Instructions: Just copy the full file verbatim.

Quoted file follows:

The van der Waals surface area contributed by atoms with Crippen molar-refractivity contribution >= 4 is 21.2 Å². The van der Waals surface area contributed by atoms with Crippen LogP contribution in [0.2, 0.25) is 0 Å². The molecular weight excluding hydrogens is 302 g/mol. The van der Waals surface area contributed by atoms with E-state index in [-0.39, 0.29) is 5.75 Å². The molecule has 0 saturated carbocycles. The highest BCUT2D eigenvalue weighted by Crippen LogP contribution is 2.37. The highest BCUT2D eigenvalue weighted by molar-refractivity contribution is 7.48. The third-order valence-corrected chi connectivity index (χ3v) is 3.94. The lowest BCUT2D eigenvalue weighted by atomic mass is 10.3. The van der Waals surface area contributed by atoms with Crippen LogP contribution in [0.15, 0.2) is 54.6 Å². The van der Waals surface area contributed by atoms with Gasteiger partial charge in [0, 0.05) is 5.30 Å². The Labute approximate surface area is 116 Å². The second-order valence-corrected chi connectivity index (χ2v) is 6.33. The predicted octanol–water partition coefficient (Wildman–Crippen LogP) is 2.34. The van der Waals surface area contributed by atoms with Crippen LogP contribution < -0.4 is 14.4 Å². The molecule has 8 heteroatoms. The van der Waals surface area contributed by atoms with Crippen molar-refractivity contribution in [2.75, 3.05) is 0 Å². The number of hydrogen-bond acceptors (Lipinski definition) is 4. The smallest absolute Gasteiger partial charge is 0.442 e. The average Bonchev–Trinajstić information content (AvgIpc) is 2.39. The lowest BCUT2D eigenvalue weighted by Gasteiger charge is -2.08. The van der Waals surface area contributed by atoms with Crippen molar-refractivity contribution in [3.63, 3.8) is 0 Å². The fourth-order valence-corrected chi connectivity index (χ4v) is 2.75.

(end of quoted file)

The van der Waals surface area contributed by atoms with Crippen molar-refractivity contribution >= 4 is 21.2 Å². The van der Waals surface area contributed by atoms with Crippen LogP contribution in [0.2, 0.25) is 0 Å². The molecular weight excluding hydrogens is 302 g/mol. The van der Waals surface area contributed by atoms with E-state index in [-0.39, 0.29) is 5.75 Å². The molecule has 0 saturated carbocycles. The highest BCUT2D eigenvalue weighted by Crippen LogP contribution is 2.37. The highest BCUT2D eigenvalue weighted by molar-refractivity contribution is 7.48. The third-order valence-corrected chi connectivity index (χ3v) is 3.94. The lowest BCUT2D eigenvalue weighted by atomic mass is 10.3. The van der Waals surface area contributed by atoms with Crippen LogP contribution in [0.15, 0.2) is 54.6 Å². The van der Waals surface area contributed by atoms with Gasteiger partial charge in [0, 0.05) is 5.30 Å². The Labute approximate surface area is 116 Å². The second-order valence-corrected chi connectivity index (χ2v) is 6.33. The predicted octanol–water partition coefficient (Wildman–Crippen LogP) is 2.34. The van der Waals surface area contributed by atoms with Crippen LogP contribution < -0.4 is 14.4 Å². The molecule has 8 heteroatoms. The van der Waals surface area contributed by atoms with Crippen molar-refractivity contribution in [2.75, 3.05) is 0 Å². The number of hydrogen-bond acceptors (Lipinski definition) is 4. The smallest absolute Gasteiger partial charge is 0.442 e. The average Bonchev–Trinajstić information content (AvgIpc) is 2.39. The lowest BCUT2D eigenvalue weighted by Gasteiger charge is -2.08. The van der Waals surface area contributed by atoms with Crippen molar-refractivity contribution in [3.63, 3.8) is 0 Å². The fourth-order valence-corrected chi connectivity index (χ4v) is 2.75.